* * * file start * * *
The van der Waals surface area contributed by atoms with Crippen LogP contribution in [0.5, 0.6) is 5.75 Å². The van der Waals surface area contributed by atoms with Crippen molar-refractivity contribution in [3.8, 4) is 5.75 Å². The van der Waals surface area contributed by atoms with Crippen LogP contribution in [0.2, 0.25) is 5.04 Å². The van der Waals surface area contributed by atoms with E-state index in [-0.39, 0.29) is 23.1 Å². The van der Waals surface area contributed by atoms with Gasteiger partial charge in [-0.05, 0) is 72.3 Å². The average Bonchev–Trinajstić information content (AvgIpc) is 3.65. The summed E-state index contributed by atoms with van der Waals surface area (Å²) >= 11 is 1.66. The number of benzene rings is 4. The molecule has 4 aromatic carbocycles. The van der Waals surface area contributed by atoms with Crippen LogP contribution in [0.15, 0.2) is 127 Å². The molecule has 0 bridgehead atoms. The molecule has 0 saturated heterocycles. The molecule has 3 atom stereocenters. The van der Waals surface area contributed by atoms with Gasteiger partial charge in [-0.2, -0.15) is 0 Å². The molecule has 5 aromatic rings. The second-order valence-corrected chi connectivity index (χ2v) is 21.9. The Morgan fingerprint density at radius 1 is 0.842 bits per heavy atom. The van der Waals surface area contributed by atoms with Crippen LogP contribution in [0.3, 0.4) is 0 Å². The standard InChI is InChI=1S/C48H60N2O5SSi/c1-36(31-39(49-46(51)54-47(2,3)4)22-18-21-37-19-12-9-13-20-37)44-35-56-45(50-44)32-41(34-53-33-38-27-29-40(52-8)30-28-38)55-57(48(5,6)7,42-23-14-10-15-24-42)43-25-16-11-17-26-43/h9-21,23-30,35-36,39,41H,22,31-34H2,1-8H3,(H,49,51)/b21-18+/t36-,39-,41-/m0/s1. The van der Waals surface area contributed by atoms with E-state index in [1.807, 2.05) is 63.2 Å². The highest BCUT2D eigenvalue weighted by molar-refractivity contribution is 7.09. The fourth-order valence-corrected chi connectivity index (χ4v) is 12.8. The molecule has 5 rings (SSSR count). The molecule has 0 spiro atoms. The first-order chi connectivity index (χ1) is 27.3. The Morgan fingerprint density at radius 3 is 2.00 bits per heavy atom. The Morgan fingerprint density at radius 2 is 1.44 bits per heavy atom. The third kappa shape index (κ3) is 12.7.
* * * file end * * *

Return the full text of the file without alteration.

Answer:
The van der Waals surface area contributed by atoms with Crippen LogP contribution in [0.5, 0.6) is 5.75 Å². The van der Waals surface area contributed by atoms with Crippen molar-refractivity contribution in [3.8, 4) is 5.75 Å². The van der Waals surface area contributed by atoms with Crippen LogP contribution in [0.2, 0.25) is 5.04 Å². The van der Waals surface area contributed by atoms with E-state index in [-0.39, 0.29) is 23.1 Å². The van der Waals surface area contributed by atoms with Gasteiger partial charge in [-0.05, 0) is 72.3 Å². The average Bonchev–Trinajstić information content (AvgIpc) is 3.65. The summed E-state index contributed by atoms with van der Waals surface area (Å²) >= 11 is 1.66. The number of benzene rings is 4. The molecule has 4 aromatic carbocycles. The van der Waals surface area contributed by atoms with Crippen LogP contribution in [0.15, 0.2) is 127 Å². The molecule has 0 bridgehead atoms. The molecule has 0 saturated heterocycles. The molecule has 3 atom stereocenters. The van der Waals surface area contributed by atoms with Gasteiger partial charge in [-0.2, -0.15) is 0 Å². The molecule has 5 aromatic rings. The second-order valence-corrected chi connectivity index (χ2v) is 21.9. The Morgan fingerprint density at radius 1 is 0.842 bits per heavy atom. The van der Waals surface area contributed by atoms with Crippen LogP contribution in [0.3, 0.4) is 0 Å². The standard InChI is InChI=1S/C48H60N2O5SSi/c1-36(31-39(49-46(51)54-47(2,3)4)22-18-21-37-19-12-9-13-20-37)44-35-56-45(50-44)32-41(34-53-33-38-27-29-40(52-8)30-28-38)55-57(48(5,6)7,42-23-14-10-15-24-42)43-25-16-11-17-26-43/h9-21,23-30,35-36,39,41H,22,31-34H2,1-8H3,(H,49,51)/b21-18+/t36-,39-,41-/m0/s1. The van der Waals surface area contributed by atoms with E-state index in [1.807, 2.05) is 63.2 Å². The highest BCUT2D eigenvalue weighted by molar-refractivity contribution is 7.09. The fourth-order valence-corrected chi connectivity index (χ4v) is 12.8. The molecule has 5 rings (SSSR count). The molecule has 0 spiro atoms. The first-order chi connectivity index (χ1) is 27.3. The Morgan fingerprint density at radius 3 is 2.00 bits per heavy atom. The Morgan fingerprint density at radius 2 is 1.44 bits per heavy atom. The third kappa shape index (κ3) is 12.7.